The direct economic impact of gold

It is the first time that the available evidence on the contribution of gold has been collated and as such, our independent report, commissioned by the World Gold Council, provides a baseline assessment of gold’s direct economic contribution.

Key findings include: 

  • Global gold supply reached 4,477 tonnes in 2012 with approximately two thirds coming from mining and one third from the recycling of gold.
  • The 15 largest gold producing countries, which accounted for around three quarters of global output, directly generated US$78.4 billion of gross value added (GVA) in 2012 – approximately equal to the GDP of Ecuador or Azerbaijan or 30% of the estimated GDP of Shanghai.
  • Large scale, formal gold mining in the top 15 producing countries directly employed an estimated 527,900 people in 2012.
  • In 2012, investment demand (consisting of bar and coin and gold-backed exchange traded funds (ETFs)) accounted for 35% of global gold demand, central bank gold purchases accounted for 12%, jewellery accounted for 43% and use in technology/manufacturing accounted for around 10% of gold demand.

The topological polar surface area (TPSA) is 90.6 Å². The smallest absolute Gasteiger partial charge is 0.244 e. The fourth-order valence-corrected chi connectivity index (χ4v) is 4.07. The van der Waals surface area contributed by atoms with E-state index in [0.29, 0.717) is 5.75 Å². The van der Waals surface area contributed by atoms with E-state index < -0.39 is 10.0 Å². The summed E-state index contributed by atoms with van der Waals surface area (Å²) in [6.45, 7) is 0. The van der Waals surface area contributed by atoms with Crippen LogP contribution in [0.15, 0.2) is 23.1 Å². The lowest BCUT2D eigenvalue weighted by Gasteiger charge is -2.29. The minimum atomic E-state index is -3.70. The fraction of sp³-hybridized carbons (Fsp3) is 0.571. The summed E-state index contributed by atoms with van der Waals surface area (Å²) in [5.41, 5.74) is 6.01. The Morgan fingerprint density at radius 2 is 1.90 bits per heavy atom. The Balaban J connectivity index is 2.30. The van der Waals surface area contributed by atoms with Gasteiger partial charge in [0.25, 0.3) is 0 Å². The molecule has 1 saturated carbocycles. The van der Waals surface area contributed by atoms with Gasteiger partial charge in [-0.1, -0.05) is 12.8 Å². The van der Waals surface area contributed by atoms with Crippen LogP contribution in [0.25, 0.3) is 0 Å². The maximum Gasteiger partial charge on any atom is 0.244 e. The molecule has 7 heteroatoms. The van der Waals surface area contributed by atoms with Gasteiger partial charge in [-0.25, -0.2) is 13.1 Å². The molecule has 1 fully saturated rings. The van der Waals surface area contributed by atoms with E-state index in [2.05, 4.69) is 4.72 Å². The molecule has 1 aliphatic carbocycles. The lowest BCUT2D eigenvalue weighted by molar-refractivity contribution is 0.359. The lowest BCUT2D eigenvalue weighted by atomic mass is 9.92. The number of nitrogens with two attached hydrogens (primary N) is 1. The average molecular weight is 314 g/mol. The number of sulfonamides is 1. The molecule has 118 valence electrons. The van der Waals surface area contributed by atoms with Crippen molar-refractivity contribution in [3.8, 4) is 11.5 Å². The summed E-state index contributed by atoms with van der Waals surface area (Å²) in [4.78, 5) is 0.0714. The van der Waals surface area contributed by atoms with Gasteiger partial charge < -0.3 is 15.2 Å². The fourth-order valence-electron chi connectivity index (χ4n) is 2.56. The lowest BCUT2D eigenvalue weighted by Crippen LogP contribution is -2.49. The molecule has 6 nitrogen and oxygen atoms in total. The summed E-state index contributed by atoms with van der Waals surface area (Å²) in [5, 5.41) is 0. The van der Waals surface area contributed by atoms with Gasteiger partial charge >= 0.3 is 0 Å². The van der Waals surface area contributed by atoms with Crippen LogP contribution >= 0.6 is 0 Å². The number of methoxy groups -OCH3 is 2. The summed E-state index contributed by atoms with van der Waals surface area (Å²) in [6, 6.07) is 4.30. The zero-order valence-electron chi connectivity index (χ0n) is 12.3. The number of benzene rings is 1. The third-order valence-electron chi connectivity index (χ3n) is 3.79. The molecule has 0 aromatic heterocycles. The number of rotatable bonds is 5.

• The 13 largest gold consuming countries in 2012 accounted for 75% of gold used for fabrication and 81% of gold used for (final) consumption, either in the form of jewellery or investment products such as small bars and coins.
  • Overall, the GVA associated with the supply of and demand for gold is estimated to be in excess of US$210 billion across those countries in scope of this analysis: this means it is similar to the GDP of the Republic of Ireland or the Czech Republic or Beijing.

In this short video introduced by Adam Shishmanian, Chief Executive of the World Gold Council, Jason Burkitt, our head of mining, discusses the findings of our report with Terry Heymann, Director of Gold for Development at the World Gold Council.